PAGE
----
Ghost woodland: bluebells out in the open

4 min read
Hayley Kinsey Bluebells

On a sloping hillside in the Harewood Estate a wash of purple covers a field, as if spilled from a paint tin atop the crest. The field is otherwise bare, bar a stately old tree and a young wind-bent whip.

At the top of the hill a fence pens in a small deciduous woodland, beyond which loom taller plantation pines. The sides of the field are bordered by broadleaf trees: scraps of woodland or hedgerow trees allowed to grow tall.

Hayley Kinsey Harewood Bluebell Field

Bluebell field on the Harewood Estate, Yorkshire

The purple spilling across the grass is the shadow of a ghost. Here, where the struggling whip now grows, once stood a strong and ancient woodland.

The bluebells are a voice saying 'woodland was here, and you took it away.'

Bluebells are woodland species, and they're so slow to spread that they're an indicator of ancient woodland. If there are bluebells, the woodland is probably at least 400 years old.

How many years did trees stand here before they were cut down and pulled out?

Grubbed out is the term. Which is apt, given the physically and morally grubby nature of ripping trees from the soil.

Why do the bluebells grow in this field and not its neighbours?

Perhaps woodland was removed from this field more recently, stranding the bluebells, who will still be seen until they are grazed away or wither without the shading of the spring trees. Or maybe this field has avoided grazing pressure for some unknown reason, allowing the bluebells an opportunity to hang on.

Even more interest is added to this scene by the ditch (or dyke) running along the bottom and sides of the field, almost drawing a box around the bluebells. If you look closely you can make out a small bank running along the bluebell side of the dykes.

Hayley Kinsey Harewood Estate Bluebell Field

Mary-Ann Ochota explains in Hidden Histories that earthwork ditches and banks are the earliest surviving man-made lines in our landscape - some from the early Neolithic, around 4000 BC. They're difficult to date, and we're not sure what they were for.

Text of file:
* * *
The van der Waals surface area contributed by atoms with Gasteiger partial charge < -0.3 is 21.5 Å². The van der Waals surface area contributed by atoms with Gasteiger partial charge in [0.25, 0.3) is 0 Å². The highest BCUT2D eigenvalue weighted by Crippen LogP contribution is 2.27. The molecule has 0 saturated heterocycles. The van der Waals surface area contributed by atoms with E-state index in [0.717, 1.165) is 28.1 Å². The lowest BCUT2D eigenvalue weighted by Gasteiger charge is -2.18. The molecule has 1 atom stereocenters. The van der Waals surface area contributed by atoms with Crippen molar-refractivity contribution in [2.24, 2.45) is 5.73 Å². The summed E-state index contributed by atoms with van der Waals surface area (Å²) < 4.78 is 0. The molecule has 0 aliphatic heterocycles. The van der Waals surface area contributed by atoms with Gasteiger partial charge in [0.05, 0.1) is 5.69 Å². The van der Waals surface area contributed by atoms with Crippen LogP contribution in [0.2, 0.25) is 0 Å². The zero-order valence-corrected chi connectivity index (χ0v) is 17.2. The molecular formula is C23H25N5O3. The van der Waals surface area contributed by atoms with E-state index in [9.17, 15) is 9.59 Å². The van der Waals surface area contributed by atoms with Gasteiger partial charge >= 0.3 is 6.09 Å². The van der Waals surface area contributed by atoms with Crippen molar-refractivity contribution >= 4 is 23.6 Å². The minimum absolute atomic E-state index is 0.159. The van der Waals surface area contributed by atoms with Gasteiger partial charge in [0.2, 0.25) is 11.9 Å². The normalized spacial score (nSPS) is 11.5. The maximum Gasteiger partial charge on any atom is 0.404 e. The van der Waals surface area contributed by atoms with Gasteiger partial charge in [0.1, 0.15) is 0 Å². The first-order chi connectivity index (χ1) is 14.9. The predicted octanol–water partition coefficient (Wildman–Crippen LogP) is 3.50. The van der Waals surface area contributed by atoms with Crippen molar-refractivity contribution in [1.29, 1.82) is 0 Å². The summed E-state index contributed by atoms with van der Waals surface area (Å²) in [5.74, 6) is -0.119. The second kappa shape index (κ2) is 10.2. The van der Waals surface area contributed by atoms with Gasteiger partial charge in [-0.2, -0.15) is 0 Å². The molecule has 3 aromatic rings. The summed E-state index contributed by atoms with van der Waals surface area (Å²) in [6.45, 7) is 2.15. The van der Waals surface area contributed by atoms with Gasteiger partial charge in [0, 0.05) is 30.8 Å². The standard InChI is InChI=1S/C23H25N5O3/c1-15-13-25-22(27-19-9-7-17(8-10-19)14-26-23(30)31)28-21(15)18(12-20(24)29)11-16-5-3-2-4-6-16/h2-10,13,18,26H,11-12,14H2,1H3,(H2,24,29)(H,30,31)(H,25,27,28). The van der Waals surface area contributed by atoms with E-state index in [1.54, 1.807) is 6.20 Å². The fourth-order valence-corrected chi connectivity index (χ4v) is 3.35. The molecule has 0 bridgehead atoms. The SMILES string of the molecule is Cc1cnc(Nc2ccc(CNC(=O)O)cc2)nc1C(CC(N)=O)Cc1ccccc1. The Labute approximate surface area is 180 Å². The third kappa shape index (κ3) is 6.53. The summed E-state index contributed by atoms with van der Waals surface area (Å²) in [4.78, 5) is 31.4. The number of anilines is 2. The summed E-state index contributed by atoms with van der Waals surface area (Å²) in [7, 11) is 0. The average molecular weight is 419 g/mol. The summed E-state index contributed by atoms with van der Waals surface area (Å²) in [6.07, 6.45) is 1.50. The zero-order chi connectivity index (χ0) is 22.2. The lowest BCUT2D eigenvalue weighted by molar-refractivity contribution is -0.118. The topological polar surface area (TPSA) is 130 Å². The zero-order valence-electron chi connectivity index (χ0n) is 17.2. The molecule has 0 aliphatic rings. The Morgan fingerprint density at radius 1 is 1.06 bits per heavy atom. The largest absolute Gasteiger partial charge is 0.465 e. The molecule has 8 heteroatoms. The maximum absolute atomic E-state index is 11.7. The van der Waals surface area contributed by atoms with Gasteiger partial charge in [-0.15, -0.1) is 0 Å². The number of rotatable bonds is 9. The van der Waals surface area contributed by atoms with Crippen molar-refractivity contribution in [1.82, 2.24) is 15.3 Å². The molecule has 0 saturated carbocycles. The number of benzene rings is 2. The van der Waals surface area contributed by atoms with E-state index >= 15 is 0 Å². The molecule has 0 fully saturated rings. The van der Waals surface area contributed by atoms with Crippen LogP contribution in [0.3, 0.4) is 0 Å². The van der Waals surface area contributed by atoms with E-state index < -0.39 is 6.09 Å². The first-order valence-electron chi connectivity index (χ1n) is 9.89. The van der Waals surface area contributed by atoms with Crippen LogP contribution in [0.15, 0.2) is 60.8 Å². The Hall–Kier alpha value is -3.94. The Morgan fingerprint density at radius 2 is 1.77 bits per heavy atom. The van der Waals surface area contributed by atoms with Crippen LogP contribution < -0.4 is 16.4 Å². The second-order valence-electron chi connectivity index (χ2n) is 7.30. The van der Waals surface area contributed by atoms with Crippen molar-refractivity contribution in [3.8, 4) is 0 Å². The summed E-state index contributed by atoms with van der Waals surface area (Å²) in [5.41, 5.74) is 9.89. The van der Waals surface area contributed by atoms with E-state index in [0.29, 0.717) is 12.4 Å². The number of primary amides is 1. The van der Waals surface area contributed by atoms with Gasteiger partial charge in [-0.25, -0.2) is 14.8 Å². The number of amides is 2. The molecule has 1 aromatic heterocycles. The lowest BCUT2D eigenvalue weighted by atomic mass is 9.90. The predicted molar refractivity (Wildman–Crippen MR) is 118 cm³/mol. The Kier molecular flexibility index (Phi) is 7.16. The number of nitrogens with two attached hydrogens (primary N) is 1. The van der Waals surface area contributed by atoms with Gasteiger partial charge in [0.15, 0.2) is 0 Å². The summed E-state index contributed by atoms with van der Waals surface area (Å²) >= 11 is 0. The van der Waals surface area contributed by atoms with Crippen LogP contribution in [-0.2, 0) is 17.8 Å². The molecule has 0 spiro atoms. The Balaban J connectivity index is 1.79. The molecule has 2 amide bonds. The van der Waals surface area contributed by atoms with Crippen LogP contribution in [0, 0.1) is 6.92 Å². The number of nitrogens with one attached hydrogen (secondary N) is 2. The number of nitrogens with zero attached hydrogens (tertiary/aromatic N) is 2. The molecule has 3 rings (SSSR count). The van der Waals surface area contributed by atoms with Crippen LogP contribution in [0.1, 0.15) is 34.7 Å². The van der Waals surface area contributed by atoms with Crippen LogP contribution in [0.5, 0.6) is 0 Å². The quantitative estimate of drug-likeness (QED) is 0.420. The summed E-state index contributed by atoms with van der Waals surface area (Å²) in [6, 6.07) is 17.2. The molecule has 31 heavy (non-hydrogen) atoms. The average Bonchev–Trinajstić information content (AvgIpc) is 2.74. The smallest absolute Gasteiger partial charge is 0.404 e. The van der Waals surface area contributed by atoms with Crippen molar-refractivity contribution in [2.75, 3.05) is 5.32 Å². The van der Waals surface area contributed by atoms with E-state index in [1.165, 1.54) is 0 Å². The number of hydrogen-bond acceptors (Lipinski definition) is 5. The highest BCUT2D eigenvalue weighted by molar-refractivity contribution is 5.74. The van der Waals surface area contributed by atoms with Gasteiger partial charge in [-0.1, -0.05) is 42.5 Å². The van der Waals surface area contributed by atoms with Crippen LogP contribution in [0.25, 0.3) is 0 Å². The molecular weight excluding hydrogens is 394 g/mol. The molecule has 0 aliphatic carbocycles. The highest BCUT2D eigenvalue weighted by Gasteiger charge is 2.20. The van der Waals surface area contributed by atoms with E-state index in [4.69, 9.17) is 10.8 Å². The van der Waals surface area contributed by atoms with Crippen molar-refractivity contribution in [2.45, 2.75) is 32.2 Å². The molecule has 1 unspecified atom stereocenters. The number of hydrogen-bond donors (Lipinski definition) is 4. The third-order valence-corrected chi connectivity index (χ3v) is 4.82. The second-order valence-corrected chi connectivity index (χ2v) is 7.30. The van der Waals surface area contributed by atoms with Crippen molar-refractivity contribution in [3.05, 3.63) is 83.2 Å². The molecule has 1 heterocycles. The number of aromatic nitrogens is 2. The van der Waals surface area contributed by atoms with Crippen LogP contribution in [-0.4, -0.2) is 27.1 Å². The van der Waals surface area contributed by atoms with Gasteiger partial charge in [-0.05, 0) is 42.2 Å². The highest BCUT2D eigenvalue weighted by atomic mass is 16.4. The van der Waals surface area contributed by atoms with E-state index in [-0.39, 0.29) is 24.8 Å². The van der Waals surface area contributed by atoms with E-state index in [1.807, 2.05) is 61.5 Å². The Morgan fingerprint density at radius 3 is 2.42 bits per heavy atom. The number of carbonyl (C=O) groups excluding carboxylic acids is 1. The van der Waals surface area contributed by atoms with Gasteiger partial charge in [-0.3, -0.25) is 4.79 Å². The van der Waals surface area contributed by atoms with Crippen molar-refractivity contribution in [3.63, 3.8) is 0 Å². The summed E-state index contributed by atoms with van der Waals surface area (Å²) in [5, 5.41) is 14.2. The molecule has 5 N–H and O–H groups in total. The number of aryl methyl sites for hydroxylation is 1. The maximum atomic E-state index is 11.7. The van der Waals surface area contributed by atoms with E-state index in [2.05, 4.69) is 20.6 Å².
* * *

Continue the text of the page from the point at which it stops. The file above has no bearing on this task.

The remnants we see today don't represent what they looked like at the time. They would have been much deeper, sharper, the banks higher, and might have had fences or barriers. They might have been defensive or protective, or designed to keep livestock in and out, or they might have been smaller, as a psychological boundary or way of marking ownership or separating areas of different land use.

Existing ancient woodlands often have ditches and banks around their perimeter, or sometimes through their middle (probably indicating the wooded area has increased in size since the ditches were made), so we know that they sometimes delineated areas of woodland. Perhaps these ditches did so too, and the woodland is no longer there.

Satellite images often help us to read landscape clues, but the historical images for this site don't tell me much, except that the field has been without trees for at least 21 years (a short time to bluebells). The images show that the field has been grazed by sheep, but none of the images show the bluebells. There are few images, and they're not taken at the right time of year.

There are loads of bluebells in open fields in Yorkshire, like these bluebells casting purple shadows in a valley near Appletreewick. You'll notice the rest of the vegetation is different in the areas where the bluebells grow; rough and varied, unlike the uniform green sheep fields in the distance.

Hayley Kinsey Bluebells Appletreewick

Bluebells in the open in the Lake District remind us that our uplands were once wooded.

Hayley Kinsey Bluebells Ullswater 3

Bluebells in the open above Ullswater

They stretch up into the peaks, looking across at woodland on the other shore that perhaps represents the habitat that used to exist on many of the slopes.

Hayley Kinsey Bluebells Ullswater

Bluebells above Ullswater

Sometimes bluebells and bracken appear in the open together. Bracken is another indicator that an area used to be wooded.

Hayley Kinsey Bluebells Loughrigg Tarn

Bluebells and bracken above Loughrigg Tarn

Bluebells in the open are a reminder of what used to be, but they can also be a promise of what could be once again.

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